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A Midsummer Day’s Rant

This year, the summer solstice happens on Wednesday, June 20th, in mainland US, at 7:09 pm Eastern Daylight Time. This is often reported in the news as the beginning of the “official” or “astronomical” summer.

Who decided that seasons begin at equinoxes and solstices, though? Words like “equinox” and “solstices” are technical enough that it makes sense for astronomers to define. For example, the June solstice occurs when the Sun is at its northernmost point as seen from the Earth, whose axis of rotation is tilted by 23.5 degrees. But astronomers don’t have the authority (or the audacity) to define common words like spring and summer.

This reminds me of the controversy about the “demotion” of Pluto, when the International Astronomical Union (IAU) change the classification of Pluto from a “planet” to a “dwarf planet.” In my opinion, it’s the IAU’s prerogative to define the word “planet” as used in research papers and astronomy textbooks. I wouldn’t have a problem, though, if Pluto continues to be called a planet in colloquial English. Think of tomatoes – biologically speaking, a tomato is a fruit, but in common usage, it’s a vegetable, and the US Supreme Court agreed!

Credit: Koji Mukai

There is no question that astronomy and calendar are closely related from the ancient times. Stonehenge is a very visible example that the ancients paid close attention to the solstices (I took that photo of Stonehenge in 1984, I think). This wasn’t just an academic exercise: any agrarian society must be able to estimate the right time of the year to plant crops. In the case of ancient Egypt, this was tied to the annual flooding of the Nile, which they predicted using Sirius. For a couple of months every year, Sirius gets too close to the Sun to be visible. Just before summer solstice in Egypt, which is also right at the start of the annual flooding of the Nile, you can once again observe Sirius rising just before the Sun – this is called the heliacal rising. The Egyptians, and later the Greeks, used the heliacal rising of Sirius as a prominent marker for their calendars.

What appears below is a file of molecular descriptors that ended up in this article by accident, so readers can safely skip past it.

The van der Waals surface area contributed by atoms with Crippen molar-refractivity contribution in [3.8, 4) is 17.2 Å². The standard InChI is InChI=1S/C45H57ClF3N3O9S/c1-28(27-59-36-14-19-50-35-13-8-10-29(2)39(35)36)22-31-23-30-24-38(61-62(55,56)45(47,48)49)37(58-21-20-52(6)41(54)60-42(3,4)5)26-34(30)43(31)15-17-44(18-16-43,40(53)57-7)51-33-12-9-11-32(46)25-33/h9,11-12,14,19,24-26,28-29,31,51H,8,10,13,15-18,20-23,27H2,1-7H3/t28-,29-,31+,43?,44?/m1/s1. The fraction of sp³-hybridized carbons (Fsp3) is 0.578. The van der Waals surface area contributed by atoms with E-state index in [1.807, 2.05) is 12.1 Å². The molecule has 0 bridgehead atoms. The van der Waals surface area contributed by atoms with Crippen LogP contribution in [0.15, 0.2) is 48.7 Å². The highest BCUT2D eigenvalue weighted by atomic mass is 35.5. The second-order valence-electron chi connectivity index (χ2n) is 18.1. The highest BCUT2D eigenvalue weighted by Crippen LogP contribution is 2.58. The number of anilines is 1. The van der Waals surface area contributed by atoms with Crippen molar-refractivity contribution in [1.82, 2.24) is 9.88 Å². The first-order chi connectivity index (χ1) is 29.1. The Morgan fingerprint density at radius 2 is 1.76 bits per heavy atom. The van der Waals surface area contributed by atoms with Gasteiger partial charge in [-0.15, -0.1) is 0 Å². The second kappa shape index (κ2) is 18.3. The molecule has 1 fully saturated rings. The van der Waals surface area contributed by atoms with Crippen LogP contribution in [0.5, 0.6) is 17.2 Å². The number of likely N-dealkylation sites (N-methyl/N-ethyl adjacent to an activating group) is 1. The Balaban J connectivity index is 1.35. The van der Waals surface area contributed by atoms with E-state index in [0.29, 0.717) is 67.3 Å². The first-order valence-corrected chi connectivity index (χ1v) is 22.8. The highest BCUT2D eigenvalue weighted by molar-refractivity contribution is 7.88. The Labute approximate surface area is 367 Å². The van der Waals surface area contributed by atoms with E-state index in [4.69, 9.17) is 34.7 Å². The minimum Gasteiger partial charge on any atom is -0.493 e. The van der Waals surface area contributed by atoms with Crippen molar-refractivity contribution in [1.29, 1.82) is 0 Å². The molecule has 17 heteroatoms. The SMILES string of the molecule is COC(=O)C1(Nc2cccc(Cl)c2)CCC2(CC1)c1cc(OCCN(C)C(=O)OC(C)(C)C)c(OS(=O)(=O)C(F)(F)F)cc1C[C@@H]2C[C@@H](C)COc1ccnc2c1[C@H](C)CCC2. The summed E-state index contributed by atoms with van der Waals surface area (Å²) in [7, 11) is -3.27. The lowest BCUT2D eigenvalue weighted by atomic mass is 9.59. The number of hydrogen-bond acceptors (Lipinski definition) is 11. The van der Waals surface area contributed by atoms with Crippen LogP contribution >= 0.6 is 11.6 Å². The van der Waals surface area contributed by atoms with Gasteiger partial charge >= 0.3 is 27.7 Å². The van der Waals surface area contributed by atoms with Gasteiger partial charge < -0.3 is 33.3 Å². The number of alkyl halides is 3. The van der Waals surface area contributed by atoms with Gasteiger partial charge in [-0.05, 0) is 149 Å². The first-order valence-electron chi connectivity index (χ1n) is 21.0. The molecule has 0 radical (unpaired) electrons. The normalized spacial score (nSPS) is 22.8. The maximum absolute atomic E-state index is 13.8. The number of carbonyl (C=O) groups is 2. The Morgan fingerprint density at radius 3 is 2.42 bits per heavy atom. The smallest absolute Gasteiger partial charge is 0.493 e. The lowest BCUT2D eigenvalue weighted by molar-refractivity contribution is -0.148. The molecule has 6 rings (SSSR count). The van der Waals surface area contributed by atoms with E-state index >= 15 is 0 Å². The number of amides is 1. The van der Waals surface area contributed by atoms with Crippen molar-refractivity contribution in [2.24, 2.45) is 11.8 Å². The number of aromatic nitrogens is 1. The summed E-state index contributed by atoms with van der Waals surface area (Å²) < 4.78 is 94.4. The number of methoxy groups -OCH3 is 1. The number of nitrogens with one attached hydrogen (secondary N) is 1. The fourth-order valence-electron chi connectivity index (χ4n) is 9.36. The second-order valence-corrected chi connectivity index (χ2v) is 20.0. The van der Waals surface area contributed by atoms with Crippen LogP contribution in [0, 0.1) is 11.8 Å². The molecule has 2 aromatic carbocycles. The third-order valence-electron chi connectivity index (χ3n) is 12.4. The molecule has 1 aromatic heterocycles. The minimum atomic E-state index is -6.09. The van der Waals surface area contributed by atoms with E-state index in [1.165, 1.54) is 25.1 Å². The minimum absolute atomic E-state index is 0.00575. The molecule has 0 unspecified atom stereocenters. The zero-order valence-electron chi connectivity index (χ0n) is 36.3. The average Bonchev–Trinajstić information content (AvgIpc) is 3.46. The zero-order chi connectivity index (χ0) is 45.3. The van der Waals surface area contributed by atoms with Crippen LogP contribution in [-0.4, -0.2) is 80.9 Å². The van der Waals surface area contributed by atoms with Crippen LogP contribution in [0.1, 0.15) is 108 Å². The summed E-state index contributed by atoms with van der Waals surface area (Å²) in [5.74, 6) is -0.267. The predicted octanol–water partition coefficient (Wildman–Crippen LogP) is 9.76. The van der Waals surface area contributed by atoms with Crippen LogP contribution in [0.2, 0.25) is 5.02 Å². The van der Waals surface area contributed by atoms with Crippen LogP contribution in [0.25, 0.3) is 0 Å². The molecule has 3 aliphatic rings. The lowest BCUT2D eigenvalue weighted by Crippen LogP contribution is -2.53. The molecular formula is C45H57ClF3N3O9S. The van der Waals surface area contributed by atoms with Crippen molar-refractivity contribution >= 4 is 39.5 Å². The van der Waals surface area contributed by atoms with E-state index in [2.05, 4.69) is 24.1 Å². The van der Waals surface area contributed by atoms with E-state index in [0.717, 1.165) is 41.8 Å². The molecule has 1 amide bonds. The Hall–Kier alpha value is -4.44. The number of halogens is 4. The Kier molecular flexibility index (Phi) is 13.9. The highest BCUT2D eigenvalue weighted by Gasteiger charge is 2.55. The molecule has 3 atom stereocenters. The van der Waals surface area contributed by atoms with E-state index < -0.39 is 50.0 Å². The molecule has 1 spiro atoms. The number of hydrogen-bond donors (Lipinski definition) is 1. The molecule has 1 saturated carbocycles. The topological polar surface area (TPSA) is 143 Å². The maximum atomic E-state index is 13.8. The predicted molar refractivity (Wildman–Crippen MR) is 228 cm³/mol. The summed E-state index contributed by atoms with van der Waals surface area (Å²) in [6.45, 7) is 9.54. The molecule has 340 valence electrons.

But what is summer? Nowadays, it almost exclusively means the hottest time of the year. But historically speaking, there was a different definition: summer is the time of the year when the days (daylight hours) are long and the Sun is high in the sky. Spring is the time of year when the day lengthens – that’s the origin of the word “lent” which is the old word for spring, which then became the name for the period leading up to Easter for many Christians. When you don’t have all the modern devices for artificial lighting, you care about the length of the day; farmers always care about this, because this strongly affects the growing season and animal behaviors.

By this definition, summer doesn’t begin on the solstice, it is centered on the solstice. That’s why the summer solstice is also called midsummer, as in the play “A Midsummer Night’s Dream.” Its author, a Mr. William Shakespeare, knew a thing or two about the English language, or so I’m told.

Today, few of us are farmers and most of us have electricity in the house, so we don’t care as much about how long the day is. We do care about how hot it is, though. So I’m not surprised that the old definition of seasons is mostly forgotten. Unfortunately, this amnesia is hurting astronomy education, in my opinion – surveys after surveys show that many college students do not understand the cause of the seasons. The correct answer is the tilt of the Earth rotation axis (and there are a variety of educational resources online about how seasons work, such as this one and this one). But for this to make sense, you need to know about the old definition, that summer is the time of the year when the days are long, the Sun is high in the sky, and the daytime heating is at its maximum. This is the true astronomical definition of summer. And then remind the students that maximum temperature always lags maximum heating (have you ever boiled a pot of water?) – so meteorological summer is delayed by a month or two relative to the true astronomical summer. In the northern hemisphere, we can define meteorological summer to be June through August, or Memorial Day through Labor Day, as many in the US do.

The period from summer solstice to autumnal equinox is even later than the meteorological summer. Call it official summer if you must; but calling it astronomical summer makes no sense, and in fact it is harmful to the public understanding of seasons, I believe.

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1 Comment

  • Tracey says:

    I think it’s amazing that ancient societies were able to use the stars as a way to predict the seasons. Thank you for sharing this information on ancient Egypt.

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